– New Technologies Allow Mixed VDSL2 and Vectoring Networks
– First G.vector Plugfest Held
According to several people in a position to know that we
talked to, the biggest barrier to widespread VDSL2 Vectoring
deployment is that every DSLAM and DSL modem on a network must
be capable of Vectoring. If even one device is not, the
network reverts to the slower VDSL2.
Alcatel-Lucent this week launched technology this week called
Zero Touch that it says eliminates the barrier. Zero Touch
allows Vectoring to be fully deployed on networks where every
device does not have Vectoring.
Detractors to ZeroTouch say that it requires that both the
DSLAM and the DSL modem be Alcatel’s. Since few telcos use
only one vendor for safety’s sake, few will have all AlcaLu
gear. In addition, most European telcos must, by government
fiat, allow third parties, called LLUs for local loop
unbundling, to resell broadband services over the telcos’
network. That means the LLUs have their own DSLAMs and DSL
modems, which may not be AlcaLu’s, and in no case would all
the DSL modems in a neighborhood be connected to the same
ASSIA Launches Hardware Independent Vectoring Software
ASSIA this week announced technology that it says would allow
Vectoring to be deployed over networks that have DSLAMs and
DSL modem made by different companies. It said that its
technology works when and where the telco has its own DSLAMs
and its LLUs have different DSLAMs.
ASSIA practically invented Vectoring and says it holds most of
the Vectoring patents, so it knows a thing or two about it.
It says its technology, the 3.1 version of its DSL Expresse,
makes Vectoring a real practicality — something that allows
telcos to easily and inexpensively deploy Vectoring speeds of
up to 100 Mbps on a large scale. Without its software, it
says, telcos had to send a technician to the residence to make
the installation. With its 3.1 software a technician is not
needed. It’s “plug and play” that’s so easy the subscriber can
ASSIA says its 3.1 version is available now and will be
deployed by at least one telco in North America. We tried to
find out who it was, but failed. Our guess is that it’s AT&T
because a) it’s one of the largest deployers of VDSL2, maybe
the world’s largest, b) it’s in fierce competition with the
well-entrenched cablecos that are ramping their broadband
speeds up to 100 Mbps and c) is one of ASSIA’s biggest
customers for its service that maximizes DSL performance.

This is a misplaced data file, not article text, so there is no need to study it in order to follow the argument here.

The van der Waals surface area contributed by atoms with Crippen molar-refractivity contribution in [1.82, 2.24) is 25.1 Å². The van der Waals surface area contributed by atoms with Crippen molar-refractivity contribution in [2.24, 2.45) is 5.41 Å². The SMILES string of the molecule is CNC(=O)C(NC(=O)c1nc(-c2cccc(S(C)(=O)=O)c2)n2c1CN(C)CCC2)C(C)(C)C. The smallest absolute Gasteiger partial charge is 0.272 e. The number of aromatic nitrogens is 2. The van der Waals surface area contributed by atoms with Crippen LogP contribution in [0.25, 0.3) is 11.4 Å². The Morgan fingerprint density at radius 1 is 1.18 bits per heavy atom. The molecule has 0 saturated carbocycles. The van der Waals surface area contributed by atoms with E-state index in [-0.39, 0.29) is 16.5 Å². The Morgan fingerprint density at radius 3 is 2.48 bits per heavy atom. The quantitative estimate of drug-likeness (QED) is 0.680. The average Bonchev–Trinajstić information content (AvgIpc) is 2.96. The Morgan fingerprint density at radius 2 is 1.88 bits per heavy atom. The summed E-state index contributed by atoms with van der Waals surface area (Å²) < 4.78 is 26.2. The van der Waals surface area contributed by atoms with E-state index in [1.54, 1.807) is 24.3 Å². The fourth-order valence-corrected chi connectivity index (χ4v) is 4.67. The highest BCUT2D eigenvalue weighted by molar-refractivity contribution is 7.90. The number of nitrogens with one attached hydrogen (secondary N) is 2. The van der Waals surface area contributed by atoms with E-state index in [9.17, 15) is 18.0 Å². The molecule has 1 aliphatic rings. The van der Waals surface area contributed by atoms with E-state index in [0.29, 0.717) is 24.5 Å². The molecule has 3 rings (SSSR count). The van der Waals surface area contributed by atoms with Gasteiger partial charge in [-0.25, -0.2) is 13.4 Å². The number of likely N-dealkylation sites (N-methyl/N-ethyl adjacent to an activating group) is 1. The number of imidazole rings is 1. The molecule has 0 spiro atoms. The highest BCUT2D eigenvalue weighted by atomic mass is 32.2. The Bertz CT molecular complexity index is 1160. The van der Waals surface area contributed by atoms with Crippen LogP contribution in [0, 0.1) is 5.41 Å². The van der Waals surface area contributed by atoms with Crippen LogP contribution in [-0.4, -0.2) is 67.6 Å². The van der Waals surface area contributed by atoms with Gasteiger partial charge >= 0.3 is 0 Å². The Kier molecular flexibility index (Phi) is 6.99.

Shortening the Last Mile Loop
The last mile is no longer a mile, at least for the telcos.
Each new DSL technology is developed specifically to provide
faster broadband without requiring the telco to install fiber
all the way to the home. The tradeoff is that they had to
install fiber closer and closer to the home where it
terminates in a distribution box and connects to the pairs of
twisted copper wires.
To deploy VDSL2 and VDSL2 Vectoring, the telco has to have the
distribution points between 900 meters (yards) to 800 meters
(yards) of the residence. Most of them have been working to do
that, which means they can deploy Vectoring once it’s widely
available and proven-in-use. Also, Vectoring-compliant DSL
modems and gateways are just now coming to market in volume
and at affordable prices.
Telcos also want to make sure that Vectoring is a fully
certified ITU standard and chip and equipment makers can make
large volumes of products that are fully compatible.
First G.vector Plugfest
Readers of The Online Reporter know that developing technology
into a universal standard that any company can use is a long,
laborious and often painful and political process. They also
know that the day will come when a Plugfest is held to make
sure different equipment manufacturers have developed products
that are compatible and so meet the standards. They also know
the Plug Fest, generally held at a neutral site, signals the
beginning of the end for the standardization process.
The next big thing in telco broadband is Vectoring. Multiple
chipset makers met at the University of New Hampshire
InterOperability Laboratory (UNH-IOL) during September 24–28,
2012 to perform the first interoperability testing of the ITU-
T’s VDSL2 G.vector specifications. G.vector boosts VDSL2
broadband rates by neutralizing crosstalk in real-time between
VDSL2 enabled pairs of adjacent copper wires.
Removing the effects of the crosstalk noise allows the
G.vector equipment to operate at speeds of up to 100 Mbps,
assuming the sending (DSLAM) and receiving (DSL modem) are
both G.vector capable.
Chipmakers Broadcom, Ikanos, Lantiq, Realtek and Triductor
participated. Telebyte provided test equipment to simulate the
crosstalk of copper wire networks.
Telcos were pleased. Kevin Foster, head of BT’s UK access
platform evolution, said, “This was the first event in a very
important journey and we are looking forward to continued
progress as the innovative technology is implemented and
scaled for deployment. Interoperability has always been a key
component of successful large-scale deployment of DSL, and we
are looking to the Broadband Forum and UNH-IOL labs to lead
these testing efforts to allow operators to achieve smooth
introduction of DSL innovations such as Vectoring.”
Robin Mersh, Broadband Forum CEO, said, “Over the years, our
plugfests have helped companies achieve interoperable
solutions for ADSL through VDSL2; we see the G.vector
plugfests as the next critical step in the interoperability of
The next event Plugfest is scheduled for November at the UNH-
IOL in Durham, NH. Future events will also include equipment
makers who will develop and build the equipment that’s needed
in the networks, specifically DSLAM, which are in the telcos’
central offices, and CPE devices such as DSL modems and